“In the world of technology, the words Apple and innovation have become practically synonymous. In one area, however, the maker of personal computers and consumer-electronic devices has shown an inability to think differently,” Rex Crum reports for The Columbus Dispatch.
“And that area is not an insignificant one: It’s the composition of its top leadership,” Crum reports.
“Chief Executive Steve Jobs [age: 52], who co-founded Apple in Cupertino, Calif., more than three decades ago, has grown so intertwined with the company that, to many, Jobs is Apple and vice versa. Given the company’s turbulence during his decade-long absence, Apple faces an extraordinarily difficult task in succession planning,” Crum reports.
“So far, the company has given few, if any, signs that it has even begun,” Crum reports. “An Apple spokesman said the possibility that Jobs will leave the company in the foreseeable future is remote.”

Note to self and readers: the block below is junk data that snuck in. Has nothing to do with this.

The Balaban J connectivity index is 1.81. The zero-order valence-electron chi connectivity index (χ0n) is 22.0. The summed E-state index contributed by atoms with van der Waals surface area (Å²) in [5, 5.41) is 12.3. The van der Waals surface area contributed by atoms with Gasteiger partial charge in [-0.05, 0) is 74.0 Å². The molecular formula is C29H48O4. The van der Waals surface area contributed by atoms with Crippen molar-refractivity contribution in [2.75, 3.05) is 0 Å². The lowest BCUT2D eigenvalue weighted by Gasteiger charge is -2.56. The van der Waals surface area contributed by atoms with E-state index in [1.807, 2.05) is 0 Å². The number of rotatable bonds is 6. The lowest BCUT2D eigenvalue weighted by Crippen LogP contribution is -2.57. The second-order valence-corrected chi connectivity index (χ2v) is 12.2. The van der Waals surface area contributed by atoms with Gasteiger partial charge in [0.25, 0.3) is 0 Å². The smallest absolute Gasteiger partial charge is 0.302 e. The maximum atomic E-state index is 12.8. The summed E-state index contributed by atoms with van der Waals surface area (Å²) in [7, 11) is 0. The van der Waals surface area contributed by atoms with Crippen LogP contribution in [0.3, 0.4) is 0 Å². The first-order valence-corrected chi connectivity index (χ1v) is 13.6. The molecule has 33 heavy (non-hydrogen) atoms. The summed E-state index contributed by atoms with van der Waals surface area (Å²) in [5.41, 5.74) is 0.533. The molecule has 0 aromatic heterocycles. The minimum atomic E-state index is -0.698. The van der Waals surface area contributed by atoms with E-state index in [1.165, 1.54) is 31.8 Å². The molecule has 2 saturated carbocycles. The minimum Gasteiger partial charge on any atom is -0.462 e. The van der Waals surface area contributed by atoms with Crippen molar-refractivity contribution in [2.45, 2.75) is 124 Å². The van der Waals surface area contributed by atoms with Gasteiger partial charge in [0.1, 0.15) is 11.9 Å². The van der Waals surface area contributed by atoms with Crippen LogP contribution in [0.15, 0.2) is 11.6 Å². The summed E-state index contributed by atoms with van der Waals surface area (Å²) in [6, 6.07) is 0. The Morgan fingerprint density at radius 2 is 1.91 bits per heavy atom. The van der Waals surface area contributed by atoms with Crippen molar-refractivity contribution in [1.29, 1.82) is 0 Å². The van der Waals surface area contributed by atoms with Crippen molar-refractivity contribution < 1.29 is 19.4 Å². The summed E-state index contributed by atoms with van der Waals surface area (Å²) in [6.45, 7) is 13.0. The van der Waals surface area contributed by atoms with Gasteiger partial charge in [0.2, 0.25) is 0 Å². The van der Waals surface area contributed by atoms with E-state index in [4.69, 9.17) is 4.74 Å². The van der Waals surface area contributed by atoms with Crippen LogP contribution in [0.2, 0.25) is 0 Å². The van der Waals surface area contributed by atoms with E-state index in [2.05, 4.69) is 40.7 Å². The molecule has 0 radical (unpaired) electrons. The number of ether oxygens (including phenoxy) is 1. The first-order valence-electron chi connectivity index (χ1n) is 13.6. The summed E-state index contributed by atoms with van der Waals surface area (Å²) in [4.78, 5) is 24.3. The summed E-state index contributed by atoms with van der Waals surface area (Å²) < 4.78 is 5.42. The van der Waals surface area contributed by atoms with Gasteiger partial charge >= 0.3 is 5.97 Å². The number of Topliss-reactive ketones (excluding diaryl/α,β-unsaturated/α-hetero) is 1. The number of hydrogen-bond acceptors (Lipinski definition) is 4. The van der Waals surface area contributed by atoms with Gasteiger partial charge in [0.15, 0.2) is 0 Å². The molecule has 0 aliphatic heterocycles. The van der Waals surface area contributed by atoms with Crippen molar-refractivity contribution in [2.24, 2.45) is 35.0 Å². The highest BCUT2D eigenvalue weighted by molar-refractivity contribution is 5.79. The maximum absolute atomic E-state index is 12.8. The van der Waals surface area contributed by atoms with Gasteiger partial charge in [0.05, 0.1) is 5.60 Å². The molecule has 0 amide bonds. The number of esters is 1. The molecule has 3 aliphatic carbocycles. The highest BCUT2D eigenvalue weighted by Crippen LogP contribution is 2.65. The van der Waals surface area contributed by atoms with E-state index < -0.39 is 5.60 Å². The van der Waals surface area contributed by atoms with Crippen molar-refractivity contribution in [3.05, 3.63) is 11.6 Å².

“Apple investors have benefited from Jobs’ second coming. He led the company in resurrecting the fortunes of its line of Macintosh computers as well as in the launch of the iPod, which has garnered a majority share of the market for digital music players,” Crum reports. “On Oct. 23, 2001, the day Apple unveiled the iPod, Apple’s stock closed at a split-adjusted price of $8.41. Shares closed last year around the $85 mark — up 900 percent. The stock has surged close to 50 percent since then, in the aftermath of the introduction of plans for its iPhone, which went on sale June 29. Shares closed [yesterday at $138.10.]”
Full article here.